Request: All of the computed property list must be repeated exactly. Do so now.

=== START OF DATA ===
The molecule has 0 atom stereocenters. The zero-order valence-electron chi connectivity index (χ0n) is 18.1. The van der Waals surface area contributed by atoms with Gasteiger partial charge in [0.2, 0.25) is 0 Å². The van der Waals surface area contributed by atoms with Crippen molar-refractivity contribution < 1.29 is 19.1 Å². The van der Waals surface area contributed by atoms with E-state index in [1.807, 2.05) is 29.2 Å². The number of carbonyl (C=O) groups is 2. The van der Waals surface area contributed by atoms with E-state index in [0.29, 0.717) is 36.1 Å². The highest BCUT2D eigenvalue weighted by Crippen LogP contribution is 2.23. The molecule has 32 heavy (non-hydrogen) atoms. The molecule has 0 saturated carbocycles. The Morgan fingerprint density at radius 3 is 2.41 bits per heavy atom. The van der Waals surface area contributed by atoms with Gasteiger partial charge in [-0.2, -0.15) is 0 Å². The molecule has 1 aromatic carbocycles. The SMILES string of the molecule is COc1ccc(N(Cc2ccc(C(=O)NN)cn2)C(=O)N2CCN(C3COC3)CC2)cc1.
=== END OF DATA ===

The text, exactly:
The molecule has 0 atom stereocenters. The zero-order valence-electron chi connectivity index (χ0n) is 18.1. The van der Waals surface area contributed by atoms with Gasteiger partial charge in [0.2, 0.25) is 0 Å². The van der Waals surface area contributed by atoms with Crippen molar-refractivity contribution < 1.29 is 19.1 Å². The van der Waals surface area contributed by atoms with E-state index in [1.807, 2.05) is 29.2 Å². The number of carbonyl (C=O) groups is 2. The van der Waals surface area contributed by atoms with E-state index in [0.29, 0.717) is 36.1 Å². The highest BCUT2D eigenvalue weighted by Crippen LogP contribution is 2.23. The molecule has 32 heavy (non-hydrogen) atoms. The molecule has 0 saturated carbocycles. The Morgan fingerprint density at radius 3 is 2.41 bits per heavy atom. The van der Waals surface area contributed by atoms with Gasteiger partial charge in [-0.2, -0.15) is 0 Å². The molecule has 1 aromatic carbocycles. The SMILES string of the molecule is COc1ccc(N(Cc2ccc(C(=O)NN)cn2)C(=O)N2CCN(C3COC3)CC2)cc1.